Although you can’t deduct the value of the services you provide on behalf of a charity, you can still claim tax write-offs relating to your activities.
Strategy: Keep track of out-of-pocket expenditures. When tax return time rolls around, you can generally deduct those costs that benefit the charity and don’t benefit you.
Here’s a rundown of several common examples.
√ Personal vehicles: If you use your own vehicle for charitable driving, you may deduct costs such as gas, oil and repairs that are attributable to those trips. In lieu of keeping track of all your actual expenses, you might choose to use a flat rate of 14 cents per mile for 2013, plus any charity-related parking fees and tolls.
√ Travel expenses: Similarly, air, rail, bus or taxicab fare incurred on behalf of charity is deductible. In addition, you can deduct the cost of meals and lodging on a charitable trip. The usual 50% deduction limit on meals does not apply. Caveat: There can’t be any significant element of personal pleasure, recreation or vacation in the travel.
√ Telephone expenses: Although you can’t deduct your basic telephone or cellphone expenses, write off long-distance calls made on behalf of a charity. Also, you may deduct the cost of a second phone line or fax in your home installed solely for charitable purposes.
√ Special clothing: If you’re required to wear special clothing while performing charitable duties—for example, a Boy Scout uniform or a Girl Scout uniform—you can deduct the cost of the clothing (assuming it is not suitable for everyday wear).
√ Entertainment expenses: If you throw a party or dinner for fundraising purposes, all your expenses are deductible. There’s no 50% limit on charitable entertainment and meal expenses.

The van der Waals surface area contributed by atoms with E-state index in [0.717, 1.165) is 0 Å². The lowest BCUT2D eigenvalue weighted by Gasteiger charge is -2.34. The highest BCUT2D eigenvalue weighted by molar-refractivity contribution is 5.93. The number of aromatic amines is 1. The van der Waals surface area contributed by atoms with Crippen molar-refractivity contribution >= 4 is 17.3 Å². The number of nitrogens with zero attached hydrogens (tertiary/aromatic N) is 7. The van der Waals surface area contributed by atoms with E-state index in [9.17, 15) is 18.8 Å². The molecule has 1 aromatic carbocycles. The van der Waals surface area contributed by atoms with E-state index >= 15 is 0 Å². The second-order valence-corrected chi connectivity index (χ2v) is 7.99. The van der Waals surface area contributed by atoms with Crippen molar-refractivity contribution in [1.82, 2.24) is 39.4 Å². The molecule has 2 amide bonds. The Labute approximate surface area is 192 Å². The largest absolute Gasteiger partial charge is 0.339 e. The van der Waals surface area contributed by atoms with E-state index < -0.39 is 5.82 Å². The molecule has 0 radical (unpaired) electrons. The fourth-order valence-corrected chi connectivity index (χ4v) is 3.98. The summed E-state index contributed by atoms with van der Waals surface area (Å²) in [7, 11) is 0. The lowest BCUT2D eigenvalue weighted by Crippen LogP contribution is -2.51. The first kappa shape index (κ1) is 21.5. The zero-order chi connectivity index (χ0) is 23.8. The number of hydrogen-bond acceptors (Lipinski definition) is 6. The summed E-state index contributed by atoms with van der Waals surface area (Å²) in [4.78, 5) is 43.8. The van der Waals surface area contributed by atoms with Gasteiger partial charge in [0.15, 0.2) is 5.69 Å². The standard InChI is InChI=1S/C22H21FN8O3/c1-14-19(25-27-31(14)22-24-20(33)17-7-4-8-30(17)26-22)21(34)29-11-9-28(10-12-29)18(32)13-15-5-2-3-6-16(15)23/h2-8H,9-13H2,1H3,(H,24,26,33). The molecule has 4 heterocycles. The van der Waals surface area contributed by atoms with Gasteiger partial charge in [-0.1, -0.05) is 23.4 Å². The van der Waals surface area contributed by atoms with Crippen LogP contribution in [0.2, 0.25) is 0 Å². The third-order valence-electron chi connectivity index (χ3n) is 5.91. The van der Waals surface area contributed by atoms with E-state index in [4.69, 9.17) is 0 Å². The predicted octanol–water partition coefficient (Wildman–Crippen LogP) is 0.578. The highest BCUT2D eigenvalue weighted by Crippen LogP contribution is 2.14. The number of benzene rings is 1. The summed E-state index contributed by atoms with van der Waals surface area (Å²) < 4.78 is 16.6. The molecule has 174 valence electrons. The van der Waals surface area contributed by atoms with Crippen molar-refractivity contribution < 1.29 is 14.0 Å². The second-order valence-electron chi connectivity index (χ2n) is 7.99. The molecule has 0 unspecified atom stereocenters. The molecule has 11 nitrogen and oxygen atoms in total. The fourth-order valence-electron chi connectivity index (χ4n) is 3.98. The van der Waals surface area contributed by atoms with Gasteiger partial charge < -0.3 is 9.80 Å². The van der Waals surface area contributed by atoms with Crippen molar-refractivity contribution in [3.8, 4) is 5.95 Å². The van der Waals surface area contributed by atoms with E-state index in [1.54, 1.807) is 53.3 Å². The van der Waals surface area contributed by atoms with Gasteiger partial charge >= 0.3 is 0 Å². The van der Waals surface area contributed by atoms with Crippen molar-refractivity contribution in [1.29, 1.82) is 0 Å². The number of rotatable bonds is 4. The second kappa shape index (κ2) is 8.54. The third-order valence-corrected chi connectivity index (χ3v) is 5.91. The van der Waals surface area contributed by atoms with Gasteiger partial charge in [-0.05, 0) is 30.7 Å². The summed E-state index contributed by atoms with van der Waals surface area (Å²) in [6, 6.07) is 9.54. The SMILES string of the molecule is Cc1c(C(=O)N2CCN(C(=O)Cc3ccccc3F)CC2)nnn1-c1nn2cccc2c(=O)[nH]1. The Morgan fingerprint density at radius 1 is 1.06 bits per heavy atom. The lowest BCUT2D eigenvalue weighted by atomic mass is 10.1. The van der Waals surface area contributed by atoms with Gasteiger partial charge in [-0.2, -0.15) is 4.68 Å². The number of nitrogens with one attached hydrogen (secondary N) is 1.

√ Charitable events: When you attend events sponsored by a charity, your deduction is limited to the difference between the cost and the fair market value of the benefit received. For example, if a $40 meal at a fundraising dinner costs you $100, deduct $60. Obtain written documentation from the charity regarding the value of any benefits received.
√ Charitable conventions: You may deduct the costs associated with attending a convention on behalf of a charitable organization—including meals and lodging—only if you’re an official delegate. This includes meals and lodging at the convention site. Note: Any other personal expenses incurred while you’re away—such as golfing fees or admission to tourist attractions—are nondeductible.
√ Exchange students: If you host a foreign exchange student this year, you can deduct up to $50 per month of your expenses for each month the child attends school. The student must be living in your home under a written agreement with a qualified charity. Note: The student can’t be your relative.
Tip: The ‘‘pocket change” you spend on these activities can really add up. Maintain the records needed to support your deductions.
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